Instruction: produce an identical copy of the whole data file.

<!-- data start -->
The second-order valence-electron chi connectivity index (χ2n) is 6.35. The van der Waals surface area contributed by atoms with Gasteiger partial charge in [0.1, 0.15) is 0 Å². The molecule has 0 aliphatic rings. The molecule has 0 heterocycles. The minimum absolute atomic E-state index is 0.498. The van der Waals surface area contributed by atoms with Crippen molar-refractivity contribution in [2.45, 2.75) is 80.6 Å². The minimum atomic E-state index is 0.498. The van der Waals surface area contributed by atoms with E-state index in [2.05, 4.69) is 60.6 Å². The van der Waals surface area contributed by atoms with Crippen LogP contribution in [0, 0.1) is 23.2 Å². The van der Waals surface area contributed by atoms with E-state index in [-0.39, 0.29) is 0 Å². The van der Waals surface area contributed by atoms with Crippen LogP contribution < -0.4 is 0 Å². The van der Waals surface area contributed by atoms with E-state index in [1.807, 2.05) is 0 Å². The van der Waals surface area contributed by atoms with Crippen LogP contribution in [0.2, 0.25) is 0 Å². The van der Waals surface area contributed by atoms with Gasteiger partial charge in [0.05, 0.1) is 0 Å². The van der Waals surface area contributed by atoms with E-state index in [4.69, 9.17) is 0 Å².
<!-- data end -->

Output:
The second-order valence-electron chi connectivity index (χ2n) is 6.35. The van der Waals surface area contributed by atoms with Gasteiger partial charge in [0.1, 0.15) is 0 Å². The molecule has 0 aliphatic rings. The molecule has 0 heterocycles. The minimum absolute atomic E-state index is 0.498. The van der Waals surface area contributed by atoms with Crippen molar-refractivity contribution in [2.45, 2.75) is 80.6 Å². The minimum atomic E-state index is 0.498. The van der Waals surface area contributed by atoms with E-state index in [2.05, 4.69) is 60.6 Å². The van der Waals surface area contributed by atoms with Crippen LogP contribution in [0, 0.1) is 23.2 Å². The van der Waals surface area contributed by atoms with E-state index in [-0.39, 0.29) is 0 Å². The van der Waals surface area contributed by atoms with Crippen LogP contribution < -0.4 is 0 Å². The van der Waals surface area contributed by atoms with E-state index in [1.807, 2.05) is 0 Å². The van der Waals surface area contributed by atoms with Crippen LogP contribution in [0.2, 0.25) is 0 Å². The van der Waals surface area contributed by atoms with Gasteiger partial charge in [0.05, 0.1) is 0 Å². The van der Waals surface area contributed by atoms with E-state index in [4.69, 9.17) is 0 Å².